The situation with Metro Inn Towermill is that we have tried to absorb recent losses and to continue to pay the rent in full, irrespective of the downturn.  We have been sustaining losses, however, our ability to do this is not indefinite, and we are now forced to review our arrangements with the owners.

 

... The unfortunate bottom line is that we cannot continue to pay rent that is out of step with the capacity of the business to generate sufficient revenue to sustain it. 

 

We are prepared, and indeed, are contracted, to continue operating the premises, but at a more sustainable rent level …  the current trading conditions do not make it possible to continue …

 

We recognise that this is inconsistent with our contractual arrangements … but unfortunately we are not in any position to pay … the existing rent as it currently stands. …’

[8] On 2 July 2002 the applicant wrote again to the first respondents:

 

‘Further to [the] letter of June 5, 2002 we have weighed up the various options open to owners … 

 

As indicated in [the] letter we have been absorbing losses for some time, however with the exaggerated downturn in recent months, our ability to continue to do this cannot be sustained.  We are also facing the fact that the building is more than 30 years old, and maintenance is becoming a heavier burden each year.  We are also continuing to have to refurbish …We are also still battling with the old lift. …

 

We propose continuing to operate the building, with as minimal impact on the current rent as possible.  Whilst we indicated in our last letter a level that could be sustained would be 70% of the existing rent, we are uncertain as to the longer term outlook.  Owners may wish to seek alternative uses, even on an individual basis. 
At this stage there are 2 years remaining on the lease, however as foreshadowed … we believe it in the owners interests to address the longer term future of the building now.

 

Our position is that we need a lower rental for the business to be viable.  In reducing the return now, it may well be that the longer term use of the property can be secured.  As we are not in a position to deal with 75 different owners, and as time is a serious factor, we have taken the liberty of continuing rental repayments on the 70% basis.

 

To offset this we propose two alternatives to owners:

 

i)For you to make alternative arrangements for use of your unit.  One possibility would be for you to have the unit for your own use.  Another would be to let, or lease it to a … corporate tenant.  We of course would be prepared to surrender our lease on your unit if this was the course of action you wished to take.

 

ii)To continue on the basis of us paying you 70% of the current rent.  In terms of the longer term future we are prepared to execute a new lease of your unit for an additional 3 years … at the proposed (70%) rental, while preserving the existing options of renewal.  Alternatively the variation could be struck so that a market rent review be taken in 2 years time. …

 

...

 

We are conscious that what we propose will disadvantage owners, however having looked at the options we genuinely believe this is the best way forward, with owners continuing to receive the bulk of their rent, secured for at least the next 5 years.  Following that, with market rent reviews every five years, the future of the building will be assured.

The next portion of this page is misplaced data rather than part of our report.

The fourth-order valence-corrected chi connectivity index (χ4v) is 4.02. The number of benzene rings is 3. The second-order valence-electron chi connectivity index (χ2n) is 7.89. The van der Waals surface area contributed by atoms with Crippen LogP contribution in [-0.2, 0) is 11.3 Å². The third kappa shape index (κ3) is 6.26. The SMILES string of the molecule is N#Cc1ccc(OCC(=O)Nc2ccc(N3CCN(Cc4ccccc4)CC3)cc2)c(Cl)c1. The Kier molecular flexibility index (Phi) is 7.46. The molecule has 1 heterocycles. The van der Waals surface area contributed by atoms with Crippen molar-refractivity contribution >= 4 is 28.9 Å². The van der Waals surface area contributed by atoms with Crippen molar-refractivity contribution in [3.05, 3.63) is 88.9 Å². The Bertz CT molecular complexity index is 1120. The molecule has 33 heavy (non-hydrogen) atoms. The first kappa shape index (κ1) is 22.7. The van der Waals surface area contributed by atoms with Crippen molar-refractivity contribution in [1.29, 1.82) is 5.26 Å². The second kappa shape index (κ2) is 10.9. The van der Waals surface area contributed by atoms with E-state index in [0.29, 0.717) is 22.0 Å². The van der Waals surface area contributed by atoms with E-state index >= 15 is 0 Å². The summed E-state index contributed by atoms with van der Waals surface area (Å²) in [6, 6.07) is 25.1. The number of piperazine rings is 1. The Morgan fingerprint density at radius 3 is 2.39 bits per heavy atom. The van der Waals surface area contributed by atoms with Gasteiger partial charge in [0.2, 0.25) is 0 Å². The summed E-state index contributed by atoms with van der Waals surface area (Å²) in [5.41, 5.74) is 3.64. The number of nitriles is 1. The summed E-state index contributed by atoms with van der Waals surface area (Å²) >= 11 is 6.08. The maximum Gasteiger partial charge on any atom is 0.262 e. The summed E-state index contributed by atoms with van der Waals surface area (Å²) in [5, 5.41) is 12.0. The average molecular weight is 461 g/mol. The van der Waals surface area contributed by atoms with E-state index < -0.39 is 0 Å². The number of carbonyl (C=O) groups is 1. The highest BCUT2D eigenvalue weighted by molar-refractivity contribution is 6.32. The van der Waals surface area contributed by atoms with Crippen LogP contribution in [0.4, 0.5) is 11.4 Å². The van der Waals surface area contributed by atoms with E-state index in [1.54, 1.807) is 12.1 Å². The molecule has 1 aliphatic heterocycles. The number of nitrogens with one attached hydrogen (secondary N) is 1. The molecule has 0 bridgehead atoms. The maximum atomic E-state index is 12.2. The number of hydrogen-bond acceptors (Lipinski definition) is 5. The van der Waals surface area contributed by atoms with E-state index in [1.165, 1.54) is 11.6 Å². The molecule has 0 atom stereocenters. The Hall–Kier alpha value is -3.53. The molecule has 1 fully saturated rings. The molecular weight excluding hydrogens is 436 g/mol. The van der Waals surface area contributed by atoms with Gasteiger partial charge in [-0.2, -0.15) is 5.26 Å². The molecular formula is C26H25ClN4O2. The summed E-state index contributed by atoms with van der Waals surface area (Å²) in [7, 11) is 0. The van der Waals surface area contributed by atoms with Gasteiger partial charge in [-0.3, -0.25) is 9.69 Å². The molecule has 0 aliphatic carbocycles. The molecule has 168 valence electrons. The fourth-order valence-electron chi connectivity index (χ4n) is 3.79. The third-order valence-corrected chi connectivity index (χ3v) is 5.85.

We will need to prepare a lease document for those that wish to take up the offer, and on what basis (fixed rent, or review to market in
2 years). 

 

Please signify your intentions by ticking one of the following:

 

1)We would like to take up the offer of a new 3 year lease on the following basis:

 

a)the proposed rent fixed for the next 2 years, and the following three years with a market rent review to take place prior to the commencement of each option period.

 

b)the proposed rent fixed for the next 2 years, then a market rent review prior to the commencement of the new 3 year lease; and then prior to the commencement of each option period.

 

2)We prefer to take the unit back as at the end of this month (31 July 2002), and request a surrender of our lease.

 

3)We wish to continue our lease until the expiry of 30 June 2004, at which time we shall take possession back ourselves, unless a new lease is on offer for us to consider at that time.

 

Please return the photo-copy of this letter in the stamp addressed envelope provided.’

[9] At 4.58 pm on 30 June 2004 each of the first respondents caused to be delivered to the applicant a document entitled ‘Notice to Terminate Lease’.  The notices identified the lots which were the subject of leases between the respective first respondents and the applicant, and went on:

 

‘With reference to the lease of the premises … for a term expiring on 30 June 2004 and your fundamental breach of that Lease in that, amongst other things:-

 

1.You are in breach of Clause 5.5 … to pay the guaranteed income and outgoings quarterly…;

 

2.You have failed to remedy a breach of covenant as outlined to you in a Form 7 Notice to Remedy Breach of Covenant dated 22 June 2004;

 

3.You have, in correspondence directed to the lessee dated 2 July 2002 and 14 April 2004, as well as by other actions offered and/or agreed to a novation of or variation of the Lease Agreement such that it is terminated on 30 June 2004, which is accepted and agreed to by the lessor;